Young Women Write About Body Image and Identity
Ophira Edut and Rebecca Walker
The breezy, irreverent essays in Adios, Barbie are a welcome antidote to the narrow cultural consciousness the tiny doll has fostered for more than 40 years. While thousands of little girls worship Barbie's plasticine perfection, those who wind up dissatisfied with the message she sends be white, be skinny, be stacked, be pretty, and then you'll be loved can tell you how a toy skews body image in the real world. Among whites talking trash about blacks and upwardly mobile black folks, notes Erin J. Aubry, big butts are suspect low-class and ghettoish, the antithesis of Barbie's tightly tucked derriere. Yet on good days, Aubry applauds her ample proportions, for "unlike hair or skin, the butt is stubborn, immutable it can't be hot-combed or straightened or bleached into submission. It does not assimilate; it never took a slave name."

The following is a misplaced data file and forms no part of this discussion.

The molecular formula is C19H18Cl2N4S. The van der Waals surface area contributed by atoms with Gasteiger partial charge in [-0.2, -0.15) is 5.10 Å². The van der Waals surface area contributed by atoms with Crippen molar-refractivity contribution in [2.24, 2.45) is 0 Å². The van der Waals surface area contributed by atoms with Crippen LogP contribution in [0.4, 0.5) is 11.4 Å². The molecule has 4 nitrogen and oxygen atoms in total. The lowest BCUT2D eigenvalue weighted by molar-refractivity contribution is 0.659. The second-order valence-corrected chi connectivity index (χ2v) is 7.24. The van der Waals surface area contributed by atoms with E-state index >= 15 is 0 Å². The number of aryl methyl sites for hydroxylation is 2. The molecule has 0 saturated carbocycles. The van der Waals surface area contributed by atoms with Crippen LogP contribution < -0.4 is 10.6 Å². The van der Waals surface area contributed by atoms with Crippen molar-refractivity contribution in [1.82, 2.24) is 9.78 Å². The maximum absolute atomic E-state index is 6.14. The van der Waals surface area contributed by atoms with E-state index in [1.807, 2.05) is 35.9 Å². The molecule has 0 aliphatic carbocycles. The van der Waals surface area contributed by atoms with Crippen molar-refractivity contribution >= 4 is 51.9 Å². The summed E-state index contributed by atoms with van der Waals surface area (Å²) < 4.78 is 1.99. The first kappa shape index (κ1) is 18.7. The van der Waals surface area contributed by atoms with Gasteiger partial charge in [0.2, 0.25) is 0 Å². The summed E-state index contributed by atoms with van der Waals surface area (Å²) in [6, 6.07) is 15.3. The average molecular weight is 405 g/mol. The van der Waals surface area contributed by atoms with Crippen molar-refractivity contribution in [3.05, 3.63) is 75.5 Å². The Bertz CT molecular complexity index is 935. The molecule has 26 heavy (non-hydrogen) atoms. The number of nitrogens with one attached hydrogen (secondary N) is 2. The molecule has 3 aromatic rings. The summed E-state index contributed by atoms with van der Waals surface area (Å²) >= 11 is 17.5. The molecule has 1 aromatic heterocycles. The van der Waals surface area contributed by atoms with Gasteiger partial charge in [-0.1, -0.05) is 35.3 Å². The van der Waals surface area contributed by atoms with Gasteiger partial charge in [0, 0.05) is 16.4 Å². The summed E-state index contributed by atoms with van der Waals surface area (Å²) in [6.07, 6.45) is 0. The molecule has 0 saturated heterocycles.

In "Fishnets, Feather Boas, and Fat," Nomy Lam a 250-pound, 22-year-old disabled woman and friends elbow their way to the front of a determinedly different club, dancing like fiends toward revolution. Lee Damsky tells us why her mother's model of scientific prowess took a dusty third-place to big-screen images of beauty and femininity [that] seem to offer me absolute power rivaled only by a fascist dictatorship. Because the various writers gathered together here are young, their conceits and world-views are sometimes annoyingly unexamined; by the same token, though, their energy, heckling, and bone-deep assurance make large and pleasing dents in mainstream assumptions. Francesca Coltrera